The Meaning of Multiple Choice
As we’ve suggested throughout this chapter,
the multiple-choice format of the ACT should affect the way you
approach the questions. In this section, we’ll discuss exactly how.
Only the Answer Matters
A machine, not a person, will score your test. This scoring
machine does not care how you came to your answers; it cares only
whether your answers are correct and readable in little oval form.
The test booklet in which you worked out your answers gets thrown
in the garbage, or, if your proctor is conscientious, into a recycling
On the ACT, no one looks at your work. If you get a question
right, it doesn’t matter whether you did impeccable work. In fact,
it doesn’t even matter whether you knew the answer or guessed. The
multiple-choice structure of the test is a message to you from the ACT:
“We only care about your answers.” Remember, the ACT is your tool
to get into college, so treat it as a tool. It wants right answers?
Give it right answers, as many as possible, using whatever strategies
Multiple Choice: You’ve Already Got the Answers
When you look at any ACT multiple-choice question, the
answer is already right there in front of you. Of course, the ACT
writers don’t just give you the correct answer;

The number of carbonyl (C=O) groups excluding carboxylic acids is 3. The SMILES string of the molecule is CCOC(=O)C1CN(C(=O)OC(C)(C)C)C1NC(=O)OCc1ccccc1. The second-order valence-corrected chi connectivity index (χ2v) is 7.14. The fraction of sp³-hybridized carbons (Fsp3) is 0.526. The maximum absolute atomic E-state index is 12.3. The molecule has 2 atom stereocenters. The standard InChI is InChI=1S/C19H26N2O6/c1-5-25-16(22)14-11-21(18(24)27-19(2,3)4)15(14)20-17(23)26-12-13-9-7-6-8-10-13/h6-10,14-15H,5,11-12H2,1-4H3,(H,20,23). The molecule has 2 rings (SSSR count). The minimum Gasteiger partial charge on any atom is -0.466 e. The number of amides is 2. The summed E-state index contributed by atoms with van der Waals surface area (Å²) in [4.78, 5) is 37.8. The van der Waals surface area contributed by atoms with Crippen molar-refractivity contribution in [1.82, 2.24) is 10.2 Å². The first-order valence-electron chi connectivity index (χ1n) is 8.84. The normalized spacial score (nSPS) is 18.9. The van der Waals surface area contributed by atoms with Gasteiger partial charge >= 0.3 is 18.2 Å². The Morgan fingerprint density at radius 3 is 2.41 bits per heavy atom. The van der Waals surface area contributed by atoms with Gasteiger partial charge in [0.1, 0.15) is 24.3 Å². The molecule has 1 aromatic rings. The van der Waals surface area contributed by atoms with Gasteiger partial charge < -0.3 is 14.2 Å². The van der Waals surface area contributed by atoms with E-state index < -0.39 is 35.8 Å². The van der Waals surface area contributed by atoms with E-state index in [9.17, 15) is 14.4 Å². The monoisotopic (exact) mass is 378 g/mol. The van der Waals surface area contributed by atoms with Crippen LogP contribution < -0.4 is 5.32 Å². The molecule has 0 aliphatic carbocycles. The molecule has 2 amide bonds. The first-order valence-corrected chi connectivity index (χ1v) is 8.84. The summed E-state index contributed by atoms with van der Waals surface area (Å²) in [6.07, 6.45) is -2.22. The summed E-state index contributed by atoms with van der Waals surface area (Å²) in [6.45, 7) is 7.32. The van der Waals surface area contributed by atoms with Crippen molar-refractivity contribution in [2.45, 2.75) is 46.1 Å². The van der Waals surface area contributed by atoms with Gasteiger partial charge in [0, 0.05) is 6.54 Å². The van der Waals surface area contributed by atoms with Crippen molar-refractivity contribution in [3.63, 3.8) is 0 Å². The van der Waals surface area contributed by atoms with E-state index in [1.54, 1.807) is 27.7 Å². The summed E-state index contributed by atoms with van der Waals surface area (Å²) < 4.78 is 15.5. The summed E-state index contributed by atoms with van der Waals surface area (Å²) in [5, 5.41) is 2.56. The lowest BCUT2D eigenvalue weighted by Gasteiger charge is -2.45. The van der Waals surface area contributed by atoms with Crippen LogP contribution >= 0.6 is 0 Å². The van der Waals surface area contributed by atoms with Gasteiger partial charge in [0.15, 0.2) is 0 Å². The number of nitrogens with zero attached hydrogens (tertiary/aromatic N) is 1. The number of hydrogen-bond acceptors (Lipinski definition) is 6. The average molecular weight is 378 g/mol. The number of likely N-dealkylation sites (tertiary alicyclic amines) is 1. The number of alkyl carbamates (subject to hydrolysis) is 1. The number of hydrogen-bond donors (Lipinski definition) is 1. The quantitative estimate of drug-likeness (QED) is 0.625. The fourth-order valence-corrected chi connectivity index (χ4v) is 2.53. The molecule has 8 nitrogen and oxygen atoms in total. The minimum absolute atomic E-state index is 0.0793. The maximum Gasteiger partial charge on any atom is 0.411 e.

they hide it among a bunch of incorrect answer choices. Your job
on each question is to find the right answer. Because the answer
is right there, begging to be found, you have two methods you can
use to try to get the correct answer:
Look through the answer choices and pick out the one
that is correct.
at the answer choices and eliminate wrong answers until there’s
only one answer left.
Both methods have their advantages: you are better off
using one in some situations and the other in others. In a perfect
scenario in which you are sure how to answer a question, finding
the right answer immediately is clearly better than chipping away
at the wrong answers. Coming to a conclusion about a problem and
then picking the single correct choice is a much simpler and quicker
process than going through every answer choice and discarding the
four that are wrong.
However, when you are unsure how to solve the problem,
eliminating wrong answers becomes more attractive and appropriate.
By focusing on the answers to problems that are giving you trouble,
you might be able to use the answer choices to lead you in the right
direction, or to solve the problem through trial and error. You
also might be able to eliminate answer choices through a variety
of strategies (these strategies vary by question type; we’ll cover
them in the chapters dedicated to each type of question). In some
cases, you might be able to eliminate all the wrong answers. In
others, you might only be able to eliminate one, which will still
improve your odds when you attempt to guess.
Part of your preparation for the ACT should be to get
some sense of when to use each strategy. Using the right strategy
can increase your speed without affecting your accuracy, giving
you more time to work on and answer as many questions as possible.